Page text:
| Q: What
is your musical philosophy?
A: My "musical
philosophy" is not really an important factor in my music. I don't
begin with some sort of conceptual description of reality and then
try to create music which conforms to that picture. The reason that
I take the trouble to compose music in the first place (and it does
involve a lot of effort) is because "philosophy," as I understand
it, doesn't get to what I most value. What I value is an open heart
and I've never been able to think my way into such a condition.
Music (and other forms of art) can assist in opening doors which
are normally shut because of the dominance of our survival mechanisms.
Mind filters out so much of our humanity. Great art, if we participate
fully in it, gives us permission to feel and creates a space in
which we can feel at a depth not ordinarily allowed.
you get your musical motivation from your classical guitar teacher,
Eduarco Sainz de la Maza?
was not merely a good teacher, he was a great teacher. He was certainly
a factor in my musical motivation. But I feel that I was born with
the basic impulse to do music. Even a great teacher can't supply
the basic motivation toward something as difficult as the mastery
of an instrument. He can mold things, but the student has to already
love it enough to persist regardless of the cost.
What are your
A: The most
important influence throughout my career, both as performer and
composer, is Western, classical music of the last five centuries.
As a guitarist, I concentrated on 18th, 19th, and 20th century music
and as a lutenist, I specialized in the 16th and 17th centuries.
As a listener, of course, I've covered a lot of ground, from traditional
Indian music to folk music from all over the world, to 20th century
avant-garde music and popular music of our own time. There is a
great deal of recorded music of all kinds available these days and
most contemporary composers have been influenced by that diversity.
My harmonic language, however, was basically intact in the Renaissance.
you have a vision of success when you were growing up?
A: In our
culture, "success" seems to mean the accumulation of wealth and
in that sense, I've never had a vision of success. As a child and
adolescent, "making money" always struck me as a very mysterious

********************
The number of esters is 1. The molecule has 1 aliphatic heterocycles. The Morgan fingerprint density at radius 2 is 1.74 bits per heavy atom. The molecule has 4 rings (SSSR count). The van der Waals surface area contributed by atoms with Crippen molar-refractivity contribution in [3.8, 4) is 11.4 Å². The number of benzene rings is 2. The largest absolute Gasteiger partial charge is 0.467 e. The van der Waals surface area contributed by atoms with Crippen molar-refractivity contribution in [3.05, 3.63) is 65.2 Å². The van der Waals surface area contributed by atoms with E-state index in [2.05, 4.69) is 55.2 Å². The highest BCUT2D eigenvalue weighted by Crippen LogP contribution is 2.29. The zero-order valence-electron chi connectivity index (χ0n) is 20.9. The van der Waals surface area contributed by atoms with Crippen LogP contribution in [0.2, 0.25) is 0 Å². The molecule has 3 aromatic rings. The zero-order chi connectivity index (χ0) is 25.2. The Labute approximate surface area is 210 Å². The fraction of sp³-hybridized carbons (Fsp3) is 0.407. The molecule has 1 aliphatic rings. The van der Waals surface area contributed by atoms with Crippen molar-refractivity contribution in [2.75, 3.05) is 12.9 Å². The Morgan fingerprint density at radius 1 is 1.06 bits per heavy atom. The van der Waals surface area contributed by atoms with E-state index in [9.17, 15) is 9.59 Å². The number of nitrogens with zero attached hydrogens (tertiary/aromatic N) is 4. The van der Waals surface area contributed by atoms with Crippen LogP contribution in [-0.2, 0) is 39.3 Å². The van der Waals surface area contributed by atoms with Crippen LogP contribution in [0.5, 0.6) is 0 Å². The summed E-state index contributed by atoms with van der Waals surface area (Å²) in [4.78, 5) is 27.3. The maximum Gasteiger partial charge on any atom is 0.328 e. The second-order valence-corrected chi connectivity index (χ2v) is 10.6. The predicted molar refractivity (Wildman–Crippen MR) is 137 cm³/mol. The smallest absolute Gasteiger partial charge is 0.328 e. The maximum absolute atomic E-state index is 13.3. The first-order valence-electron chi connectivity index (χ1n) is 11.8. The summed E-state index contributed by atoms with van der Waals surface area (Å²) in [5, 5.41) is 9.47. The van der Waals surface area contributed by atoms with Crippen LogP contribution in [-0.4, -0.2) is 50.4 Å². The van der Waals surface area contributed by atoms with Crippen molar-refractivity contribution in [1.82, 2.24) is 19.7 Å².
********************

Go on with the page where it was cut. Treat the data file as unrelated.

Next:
and unattractive affair and I wanted nothing to do with it. It seems
to me that if your primary interest is to make a lot of money and
accumulate the goods of life, then music or art is a very poor career
choice. The chances of success (in that sense) are slim.
For an artist,
the criteria of success is different. He or she wants the art to
"succeed." A real artist loves what he makes more than he cares
about what it may bring back to him. If you love what you make,
you have to work it until it is beautiful, until it succeeds, in
other words. When I was a performer I wanted the performance to
succeed, so I played as if my life depended on it. As a composer
I want my music to succeed, to be beautiful, and therefore useful
to myself and others. So I struggle with it until its right.
us about your recording studio, and the type of technical equipment
you use. Would you consider your studio "state-of-the-art"?
have a 16-track tape recorder, an 8-track digital hard-disc recorder
(Protools), 2 computer systems, several good reverbs, a very clean
mixing board, the usual signal processing gear, the usual assemblage
of 10 or so synthesizers and samplers, a great monitor system, miles
of good wire, and an acoustically-treated room. Most of it would
be considered state-of-the-art, although it is certainly not as
extensive or as expensive as many commercial installations. But
it is tailored exactly to my needs and since Nothing Above My Shoulders But the Evening,
I've felt like I've been getting something like audiophile results.
add that this kind of description of the technical side of my work
can be misleading. Many people have gotten the impression that I'm
an "electronic" composer, that I use only synthesizers to create
the sounds on my recordings. I do find synthesizers very useful
and effective for certain kinds of sounds and occasionally I have
produced purely "electronic" pieces (Celestial Soda Pop
is an example), but in general, my pieces involve a combination
of acoustic instruments (especially on melodic lines) and synthesized
or sampled sounds. Over the last 10 years, I have used more and
more acoustic instruments (normally performed by members of the
San Francisco Orchestra). In fact, in Nothing Above My Shoulders But the Evening
the acoustic element became dominant.
were you born?
born in Utah, I was raised in West Texas, where my father
was a lawyer and my mother, an artist. I was the second of
four children, and the family was fairly ordinary and very
stable. Both my mother and my older brother were classical
pianists and I began studying piano at the age of 5 or 6."
Early training. Ray's classical training began very early
with the piano. "When I turned 12, I asked my parents for a guitar
(classical, of course) and shortly thereafter, I heard a recording
of Adrés Segovia and was so moved (moved to tears in fact)
that I knew what my life was going to be about."
"When I was a teenager, I wanted to be a great guitarist, a virtuoso,
an impeccable soloist in other words; not because I wanted to be
famous, but rather because the classical guitar seemed so beautiful
to me that I couldn't stay away from it."
Playing the guitar
Training in Spain.
At 18, Ray moved to Barcelona to study
guitar with Eduardo Sainz de la Maza. "I studied
classical guitar with Eduardo Sainz de la Maza
in Barcelona for three years in the 60's. I was 18 when I first
went to Spain — I had been through a year of college and was
dissatisfied with my philosophy and psychology courses and had finally
made up my mind about what I wanted to do".